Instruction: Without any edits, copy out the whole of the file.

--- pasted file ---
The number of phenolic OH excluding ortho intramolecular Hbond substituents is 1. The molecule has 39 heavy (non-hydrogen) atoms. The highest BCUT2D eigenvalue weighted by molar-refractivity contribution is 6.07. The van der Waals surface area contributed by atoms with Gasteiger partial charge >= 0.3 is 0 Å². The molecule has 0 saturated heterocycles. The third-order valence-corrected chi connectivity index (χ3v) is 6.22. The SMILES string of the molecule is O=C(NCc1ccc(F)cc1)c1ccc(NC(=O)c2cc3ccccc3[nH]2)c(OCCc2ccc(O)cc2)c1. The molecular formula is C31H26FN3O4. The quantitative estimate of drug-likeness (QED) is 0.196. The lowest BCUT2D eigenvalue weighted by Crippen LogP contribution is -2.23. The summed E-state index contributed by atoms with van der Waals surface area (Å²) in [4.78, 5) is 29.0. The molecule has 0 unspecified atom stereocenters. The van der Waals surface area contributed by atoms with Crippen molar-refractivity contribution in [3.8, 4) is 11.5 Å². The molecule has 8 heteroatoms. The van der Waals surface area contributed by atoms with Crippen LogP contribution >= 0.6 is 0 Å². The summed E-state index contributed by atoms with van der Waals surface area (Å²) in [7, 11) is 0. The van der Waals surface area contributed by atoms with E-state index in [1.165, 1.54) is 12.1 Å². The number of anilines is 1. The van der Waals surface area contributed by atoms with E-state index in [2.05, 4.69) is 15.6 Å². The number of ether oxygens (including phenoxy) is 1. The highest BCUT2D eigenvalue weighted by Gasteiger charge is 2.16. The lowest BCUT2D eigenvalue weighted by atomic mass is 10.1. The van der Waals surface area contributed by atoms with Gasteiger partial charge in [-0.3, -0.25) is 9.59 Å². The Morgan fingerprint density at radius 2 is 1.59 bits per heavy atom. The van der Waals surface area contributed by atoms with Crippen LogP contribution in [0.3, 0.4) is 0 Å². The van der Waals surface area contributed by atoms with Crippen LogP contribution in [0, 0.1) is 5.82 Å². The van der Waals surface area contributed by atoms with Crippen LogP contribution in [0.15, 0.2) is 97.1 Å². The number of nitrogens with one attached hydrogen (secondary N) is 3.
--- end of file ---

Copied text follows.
The number of phenolic OH excluding ortho intramolecular Hbond substituents is 1. The molecule has 39 heavy (non-hydrogen) atoms. The highest BCUT2D eigenvalue weighted by molar-refractivity contribution is 6.07. The van der Waals surface area contributed by atoms with Gasteiger partial charge >= 0.3 is 0 Å². The molecule has 0 saturated heterocycles. The third-order valence-corrected chi connectivity index (χ3v) is 6.22. The SMILES string of the molecule is O=C(NCc1ccc(F)cc1)c1ccc(NC(=O)c2cc3ccccc3[nH]2)c(OCCc2ccc(O)cc2)c1. The molecular formula is C31H26FN3O4. The quantitative estimate of drug-likeness (QED) is 0.196. The lowest BCUT2D eigenvalue weighted by Crippen LogP contribution is -2.23. The summed E-state index contributed by atoms with van der Waals surface area (Å²) in [4.78, 5) is 29.0. The molecule has 0 unspecified atom stereocenters. The van der Waals surface area contributed by atoms with Crippen molar-refractivity contribution in [3.8, 4) is 11.5 Å². The molecule has 8 heteroatoms. The van der Waals surface area contributed by atoms with Crippen LogP contribution >= 0.6 is 0 Å². The summed E-state index contributed by atoms with van der Waals surface area (Å²) in [7, 11) is 0. The van der Waals surface area contributed by atoms with E-state index in [1.165, 1.54) is 12.1 Å². The number of anilines is 1. The van der Waals surface area contributed by atoms with E-state index in [2.05, 4.69) is 15.6 Å². The number of ether oxygens (including phenoxy) is 1. The highest BCUT2D eigenvalue weighted by Gasteiger charge is 2.16. The lowest BCUT2D eigenvalue weighted by atomic mass is 10.1. The van der Waals surface area contributed by atoms with Gasteiger partial charge in [-0.3, -0.25) is 9.59 Å². The Morgan fingerprint density at radius 2 is 1.59 bits per heavy atom. The van der Waals surface area contributed by atoms with Crippen LogP contribution in [0.3, 0.4) is 0 Å². The van der Waals surface area contributed by atoms with Crippen LogP contribution in [0, 0.1) is 5.82 Å². The van der Waals surface area contributed by atoms with Crippen LogP contribution in [0.15, 0.2) is 97.1 Å². The number of nitrogens with one attached hydrogen (secondary N) is 3.